I tried what they said above and I was able to get some answers. Probably not enough to get an A, but maybe enough to get some points to add to the other problems. I do not think you are biased. The suggestions about using my notes and textbook will not work, as there were no notes involving...
Yes. The professor mentioned that calculus is a method of solving these kinds of problems and many others, but he said we are not supposed to use calculus whatsoever.
I mean, for PE, the only thing that shows up is mgh when I search it online. I also know that Centripetal Force and speed are related in the fact that the object must be moving at a certain speed, or else it would get pulled to the center, or it would go flying away and leave orbit. I found an...
1. Homework Statement
If a mass attached to a spring has motion given by the equation X(t) = 5(sin(3pi(t))), what is the equation for the acceleration of the spring? What is the angular speed of the spring,and what is its frequency and period? If the spring has a spring constant of 900 N/m...
1. Homework Statement
Calculate the potential energy and kinetic energy of the moon, as well as it's escape velocity. Give the moon's period and angular speed. Consider the Earth to have a mass of 6 x 10^24 kg, the moon to have a mass of 7 x 10^22 kg, and their center separation distance to be...
That's most likely what I will do. Thank you for the help! :) yeah, it is somewhat unusual..I'm not sure in what scenario I'd use it, but maybe it'll show up sometime in the fluids section.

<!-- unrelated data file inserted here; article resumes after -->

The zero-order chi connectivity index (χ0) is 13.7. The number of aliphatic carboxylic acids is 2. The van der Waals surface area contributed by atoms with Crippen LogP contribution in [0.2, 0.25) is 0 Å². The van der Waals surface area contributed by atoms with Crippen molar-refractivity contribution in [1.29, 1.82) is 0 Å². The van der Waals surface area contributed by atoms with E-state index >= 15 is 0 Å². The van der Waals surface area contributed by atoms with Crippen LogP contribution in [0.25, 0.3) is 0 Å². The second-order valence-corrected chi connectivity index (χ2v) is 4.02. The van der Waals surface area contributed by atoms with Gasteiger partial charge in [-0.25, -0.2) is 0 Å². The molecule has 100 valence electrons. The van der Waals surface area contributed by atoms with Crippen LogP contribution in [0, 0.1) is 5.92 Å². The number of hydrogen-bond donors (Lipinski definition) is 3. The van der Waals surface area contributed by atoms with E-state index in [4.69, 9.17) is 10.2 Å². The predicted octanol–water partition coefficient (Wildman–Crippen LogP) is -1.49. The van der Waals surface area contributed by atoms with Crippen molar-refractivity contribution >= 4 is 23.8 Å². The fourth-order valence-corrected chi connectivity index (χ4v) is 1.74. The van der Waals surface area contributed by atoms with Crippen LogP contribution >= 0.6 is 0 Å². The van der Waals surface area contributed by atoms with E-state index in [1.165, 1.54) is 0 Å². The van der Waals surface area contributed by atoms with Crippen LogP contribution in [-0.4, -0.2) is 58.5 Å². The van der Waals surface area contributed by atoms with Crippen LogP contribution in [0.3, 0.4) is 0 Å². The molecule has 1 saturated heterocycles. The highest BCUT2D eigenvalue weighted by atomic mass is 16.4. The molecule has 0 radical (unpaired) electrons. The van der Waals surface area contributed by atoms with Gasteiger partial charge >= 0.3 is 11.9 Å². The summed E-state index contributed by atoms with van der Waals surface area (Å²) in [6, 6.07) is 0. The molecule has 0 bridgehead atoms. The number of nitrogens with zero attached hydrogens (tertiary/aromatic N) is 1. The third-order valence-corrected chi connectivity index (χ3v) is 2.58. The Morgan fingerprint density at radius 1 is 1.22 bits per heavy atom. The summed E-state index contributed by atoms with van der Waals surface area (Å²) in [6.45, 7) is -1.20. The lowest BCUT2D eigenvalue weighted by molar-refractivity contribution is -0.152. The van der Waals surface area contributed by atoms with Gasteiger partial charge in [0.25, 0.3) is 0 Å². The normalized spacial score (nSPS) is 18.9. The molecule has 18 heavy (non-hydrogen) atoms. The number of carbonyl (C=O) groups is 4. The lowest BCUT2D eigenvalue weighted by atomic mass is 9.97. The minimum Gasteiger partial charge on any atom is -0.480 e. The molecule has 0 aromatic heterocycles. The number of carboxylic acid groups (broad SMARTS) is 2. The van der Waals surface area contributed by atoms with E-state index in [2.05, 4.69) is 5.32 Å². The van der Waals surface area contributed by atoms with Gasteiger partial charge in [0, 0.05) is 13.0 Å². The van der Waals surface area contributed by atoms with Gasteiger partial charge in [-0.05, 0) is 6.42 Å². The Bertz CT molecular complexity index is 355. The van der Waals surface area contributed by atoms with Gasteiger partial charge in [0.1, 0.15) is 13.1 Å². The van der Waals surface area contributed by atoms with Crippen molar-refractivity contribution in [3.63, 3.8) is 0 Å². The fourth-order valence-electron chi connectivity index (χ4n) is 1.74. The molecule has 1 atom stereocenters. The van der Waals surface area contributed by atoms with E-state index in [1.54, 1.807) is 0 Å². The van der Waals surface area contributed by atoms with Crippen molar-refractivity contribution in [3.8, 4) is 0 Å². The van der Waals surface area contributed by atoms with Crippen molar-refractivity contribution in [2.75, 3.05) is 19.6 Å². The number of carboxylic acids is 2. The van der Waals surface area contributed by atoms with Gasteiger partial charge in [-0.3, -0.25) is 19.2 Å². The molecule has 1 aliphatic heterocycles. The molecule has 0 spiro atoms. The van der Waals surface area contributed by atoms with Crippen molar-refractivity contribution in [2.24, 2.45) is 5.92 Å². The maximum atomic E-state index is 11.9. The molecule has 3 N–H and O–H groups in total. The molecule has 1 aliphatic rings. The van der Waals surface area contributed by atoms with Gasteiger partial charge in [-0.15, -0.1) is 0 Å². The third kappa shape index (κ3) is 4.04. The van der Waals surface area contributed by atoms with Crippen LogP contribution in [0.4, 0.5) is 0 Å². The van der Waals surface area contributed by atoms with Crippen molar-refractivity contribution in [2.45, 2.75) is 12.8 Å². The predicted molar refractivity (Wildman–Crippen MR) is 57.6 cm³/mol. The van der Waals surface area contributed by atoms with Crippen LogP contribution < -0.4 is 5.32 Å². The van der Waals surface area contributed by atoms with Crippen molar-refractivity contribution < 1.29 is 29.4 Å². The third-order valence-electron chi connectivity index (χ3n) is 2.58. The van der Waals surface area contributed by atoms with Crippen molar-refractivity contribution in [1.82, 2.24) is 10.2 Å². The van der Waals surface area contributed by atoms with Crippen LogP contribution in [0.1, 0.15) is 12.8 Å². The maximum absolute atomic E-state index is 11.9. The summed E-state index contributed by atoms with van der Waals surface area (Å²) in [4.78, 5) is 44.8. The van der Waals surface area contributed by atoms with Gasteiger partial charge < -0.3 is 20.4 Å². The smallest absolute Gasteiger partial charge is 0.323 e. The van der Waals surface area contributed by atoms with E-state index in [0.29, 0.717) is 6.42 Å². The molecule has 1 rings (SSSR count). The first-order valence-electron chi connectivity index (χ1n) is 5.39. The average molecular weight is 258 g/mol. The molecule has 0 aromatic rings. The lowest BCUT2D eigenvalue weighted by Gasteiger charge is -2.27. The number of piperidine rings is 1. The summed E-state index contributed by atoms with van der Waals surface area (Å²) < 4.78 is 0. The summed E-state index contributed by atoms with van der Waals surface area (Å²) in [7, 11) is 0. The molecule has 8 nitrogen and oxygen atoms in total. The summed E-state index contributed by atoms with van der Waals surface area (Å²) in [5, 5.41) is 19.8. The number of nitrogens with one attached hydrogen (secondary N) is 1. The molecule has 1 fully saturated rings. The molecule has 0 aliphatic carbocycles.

Thank you for the rapid response! Our class is algebra based physics, and our professor does not want us using things like integrals and other pieces of calculus. Is there a way to determine it algebraically? Thanks!
1. Homework Statement
Express the gravitational force equation in terms of density.
2. Homework Equations
F(Gravity) = ((GravitationalConstant)(Mass1)(Mass2))/radius^2
Density = mass/volume
3. The Attempt at a Solution
Based on the original equation for gravitational force, there are two...
OHHHH! The angle at which they're acting to the beam is 90 degrees. Sin of 90 degrees is 1, which means I simply need to set them equal to something since the beam isn't moving. Isn't the net torque if the beam is balanced 0? If that was the case, I would get the answer that the radius equals...
Oh, I see what you're saying. The upward force is 300N, coming from the fulcrum. The downward force also has to be 300N, coming from the weights of both m1 and m2. Since m1 is 20kg, I would multiply gravity (our professor has us use 10) by 20. That would give me a force of 200N. Which means that...
I guess, yeah. I just always type exactly what my professor sends us. :/ and would the ratio change at all then? Since it remained at 5m? The equation for the disk would remain the same at 1/2mr^2, but the equation for the single point mass would also remain at mr^2...right?
Well, since I still don't have a specific mass, I may have to put it in terms of m, leaving m as a variable...but at the same time, would the radius become zero, since all mass is concentrated at one point instead of people spread across it? I'm attempting to visualize it, and I'm seeing a...